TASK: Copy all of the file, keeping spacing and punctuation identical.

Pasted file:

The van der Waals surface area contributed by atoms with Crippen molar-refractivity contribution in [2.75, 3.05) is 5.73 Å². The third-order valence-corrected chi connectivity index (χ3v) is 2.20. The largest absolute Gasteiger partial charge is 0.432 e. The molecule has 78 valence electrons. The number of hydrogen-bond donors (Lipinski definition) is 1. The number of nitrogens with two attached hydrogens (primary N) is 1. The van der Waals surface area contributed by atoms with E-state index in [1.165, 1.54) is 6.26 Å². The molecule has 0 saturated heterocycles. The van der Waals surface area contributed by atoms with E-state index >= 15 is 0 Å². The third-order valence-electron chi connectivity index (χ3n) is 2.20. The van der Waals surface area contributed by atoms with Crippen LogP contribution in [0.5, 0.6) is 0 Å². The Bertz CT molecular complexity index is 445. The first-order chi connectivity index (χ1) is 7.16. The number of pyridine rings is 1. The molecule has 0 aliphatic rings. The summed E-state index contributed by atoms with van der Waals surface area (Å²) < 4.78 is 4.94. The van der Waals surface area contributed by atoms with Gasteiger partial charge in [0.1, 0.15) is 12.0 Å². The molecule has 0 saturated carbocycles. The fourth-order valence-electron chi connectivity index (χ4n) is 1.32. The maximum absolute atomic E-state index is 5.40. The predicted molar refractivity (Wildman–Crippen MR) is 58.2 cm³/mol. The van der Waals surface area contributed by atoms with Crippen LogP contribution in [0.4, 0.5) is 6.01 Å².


The van der Waals surface area contributed by atoms with Crippen molar-refractivity contribution in [2.75, 3.05) is 5.73 Å². The third-order valence-corrected chi connectivity index (χ3v) is 2.20. The largest absolute Gasteiger partial charge is 0.432 e. The molecule has 78 valence electrons. The number of hydrogen-bond donors (Lipinski definition) is 1. The number of nitrogens with two attached hydrogens (primary N) is 1. The van der Waals surface area contributed by atoms with E-state index in [1.165, 1.54) is 6.26 Å². The molecule has 0 saturated heterocycles. The van der Waals surface area contributed by atoms with E-state index >= 15 is 0 Å². The third-order valence-electron chi connectivity index (χ3n) is 2.20. The van der Waals surface area contributed by atoms with Crippen LogP contribution in [0.5, 0.6) is 0 Å². The Bertz CT molecular complexity index is 445. The first-order chi connectivity index (χ1) is 7.16. The number of pyridine rings is 1. The molecule has 0 aliphatic rings. The summed E-state index contributed by atoms with van der Waals surface area (Å²) < 4.78 is 4.94. The van der Waals surface area contributed by atoms with Gasteiger partial charge in [0.1, 0.15) is 12.0 Å². The molecule has 0 saturated carbocycles. The fourth-order valence-electron chi connectivity index (χ4n) is 1.32. The maximum absolute atomic E-state index is 5.40. The predicted molar refractivity (Wildman–Crippen MR) is 58.2 cm³/mol. The van der Waals surface area contributed by atoms with Crippen LogP contribution in [0.4, 0.5) is 6.01 Å².